Note that a core diagram is normally a “future state” model of the enterprise, reflecting the direction that the company should go.  However, this is not a requirement.  A current state core diagram could be created, as long as the compromises reflected within don’t make the diagram too complex for it to be simply understood.

Next up: Scenarios for the use of a core diagram (this link will be updated when the next entry is posted).

Creating a Core Diagram for Agile Business

By |2012-01-31T16:47:00+00:00January 31st, 2012|Enterprise Architecture|

Today, I gave my talk at the Open Group conference that presents a step-by-step method for creating a core diagram that is useful for agile business.  I will blog a series of posts on the topic to share this information to my friends and colleagues on the web.

I will create the following posts.  As I do, I will come back and edit this post to provide a link.  This post will stand as an introduction and table of contents to the topic. 

I will post the following articles:


This will likely take a few days, and I’d like to take a few minutes to describe each of these topics.  The talk lasted 45 minutes (at a wildly accelerated pace).  I plan to provide a better, albeit slower, set of information for the folks who read this blog.


Nick Malik speaking at the Open Group conference, Jan 31, 2012, San Francisco

If you’d like to see the original presentation, see the following slideshare presentation:

To create a roadmap, we need to know what it is supposed to accomplish

By |2011-11-04T15:16:22+00:00November 4th, 2011|Enterprise Architecture|

I’ve been involved in a number of meetings recently as our IT teams try to come to consensus on answering this question: What is a Roadmap?  It’s been a fascinating series of discussions.  One thing that strikes me is that most of the internal discussions, and many of the discussions I’ve seen online, are only seeing part of the business process where a roadmap is used. 

If we don’t see all the process interactions, we can’t get the requirements right.  And if we don’t get the requirements right, the solution (the design of the roadmap) will not be as useful as it could be.

[Terminology Note: I don’t have any great love of the word “roadmap” to refer to the EA artifact.  I like “action plan” as a term, but I have no strong preference.  In keeping with prior posts on the subject, I’ll keep using the word “roadmap” unless and until we can get some consensus on an alternative word.]

Picking the correct approach

There are two different business processes where a roadmap is useful: deciding on the order of efforts, and tracking the efforts against that decided order.  IT folks tend to focus on the second.  I will focus on the first.


When we look at the notion of strategic planning from an EA perspective, we are trying to reduce unnecessary effort.  Just as a downhill skier in the Olympic games will surely lose if they are off course by a few degrees, adding a few extra meters to the length of their run, commercial enterprises are not asking for “any path down the hill” to win the race.  They are asking for “the best possible path down the hill.”  (If your company is run by a salesman, they may shout the words “win the race.” 🙂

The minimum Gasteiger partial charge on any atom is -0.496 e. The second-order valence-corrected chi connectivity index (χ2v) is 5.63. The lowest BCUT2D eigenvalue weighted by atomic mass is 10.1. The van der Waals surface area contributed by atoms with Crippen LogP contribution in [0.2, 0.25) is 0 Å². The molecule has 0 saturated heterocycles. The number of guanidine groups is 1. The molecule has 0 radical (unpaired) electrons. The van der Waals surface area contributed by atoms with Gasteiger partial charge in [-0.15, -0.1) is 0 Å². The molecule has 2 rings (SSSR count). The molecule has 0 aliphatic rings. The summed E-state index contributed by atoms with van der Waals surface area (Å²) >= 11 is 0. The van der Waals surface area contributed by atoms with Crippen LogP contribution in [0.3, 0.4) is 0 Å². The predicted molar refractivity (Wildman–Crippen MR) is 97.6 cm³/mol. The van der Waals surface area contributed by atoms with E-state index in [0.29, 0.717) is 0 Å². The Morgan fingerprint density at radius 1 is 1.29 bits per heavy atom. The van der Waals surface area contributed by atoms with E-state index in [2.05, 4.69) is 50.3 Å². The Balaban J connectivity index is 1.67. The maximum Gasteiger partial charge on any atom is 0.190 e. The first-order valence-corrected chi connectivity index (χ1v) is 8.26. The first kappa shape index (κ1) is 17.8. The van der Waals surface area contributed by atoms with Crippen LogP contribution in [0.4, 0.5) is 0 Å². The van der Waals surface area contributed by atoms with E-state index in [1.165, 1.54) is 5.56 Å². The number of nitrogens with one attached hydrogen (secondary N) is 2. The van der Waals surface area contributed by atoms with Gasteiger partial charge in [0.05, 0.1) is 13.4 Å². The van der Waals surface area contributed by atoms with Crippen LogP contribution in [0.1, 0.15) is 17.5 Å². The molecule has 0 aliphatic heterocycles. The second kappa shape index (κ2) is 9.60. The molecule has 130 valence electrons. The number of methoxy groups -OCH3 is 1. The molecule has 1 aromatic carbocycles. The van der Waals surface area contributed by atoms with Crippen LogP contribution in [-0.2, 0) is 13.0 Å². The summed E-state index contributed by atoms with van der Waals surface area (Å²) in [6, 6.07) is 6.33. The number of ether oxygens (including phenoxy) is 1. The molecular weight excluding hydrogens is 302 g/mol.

The business has created their strategy and we have assisted with creating the measurable scorecard to track our progress towards achieving it.  That is step one (most Enterprise Architects have NO idea that this is part of their job).

The first process that uses Roadmaps starts here (colored in brown above).  Enterprise Architecture collect information to produce a series of alternative approaches (“candidate roadmaps” in the diagram above).  The input information includes other roadmaps, as well as business rules, political needs, dependencies, parallel initiatives, resource constraints, technology standards, fiscal constraints, regulatory constraints, and business drivers.  Each approach allows the business to deliver on that strategy in a way that is feasible, fiscal, and forward looking.  We allow ideas that may require us to change big things (merge, split, and repurpose teams, systems, processes, assets, etc.). 

Why have many candidates?  Because there is nearly always more than one path.  Each path will have tradeoffs.  One may be quicker to see results, another less expensive, and another less disruptive to existing product plans.  We need the business to pick the path that they want to follow.  Moreover, we want them to debate the tradeoffs in front of their peers, and come to a resolution about which path they will collectively select.  Because the only thing worse than having no roadmaps is having many competing roadmaps.  It is tempting to come to the business with only one roadmap. “Here’s your solution, sir.” On occasion, that works. Depends on the organizational politics. Personally, I think that is not a good recipe for buy-in. Your mileage may vary.

At the end of this two-step process, we walk out of the room with something powerful: buy-in.  We come away with a clear decision: beyond “get this done,” we now have “go do these projects, in this order, to get it done.” 

The candidate roadmaps fuel the debate.  It is the tinder to which we strike a match.  Each one explains all of the information that a stakeholder needs to debate the pros and cons, and the collection of information is sufficient to allow business leaders to pick one with their eyes open to the tradeoffs. 

Delivering on the approach selected

In the second part of the process (in purple above), we bring up the roadmap on a regular basis as we review, with our business stakeholders, the status of our projects and whether there are dependencies that may be driving our decisions.  In other words, if two projects are on time and a third project is late, but the fourth project cannot kick off….  You get the picture.

This is a kind of decision-rich governance activity.  The “roadmap” in this context is used for expectation management.  While this is a very valuable activity, you do NOT need all the same data for this activity as you do for the previous one.   Whether you need one diagram or two will depend on your business and how it handles project governance.


I went to such trouble to explain the distinction between these two parts of the process because the first part (using a roadmap as a high-level decision making tool) is often misunderstood by EA stakeholders who only view EA from an IT context.  As such, much of the debate on “what belongs in a roadmap” is centered around delivery needs and not enough on the decision needs described above.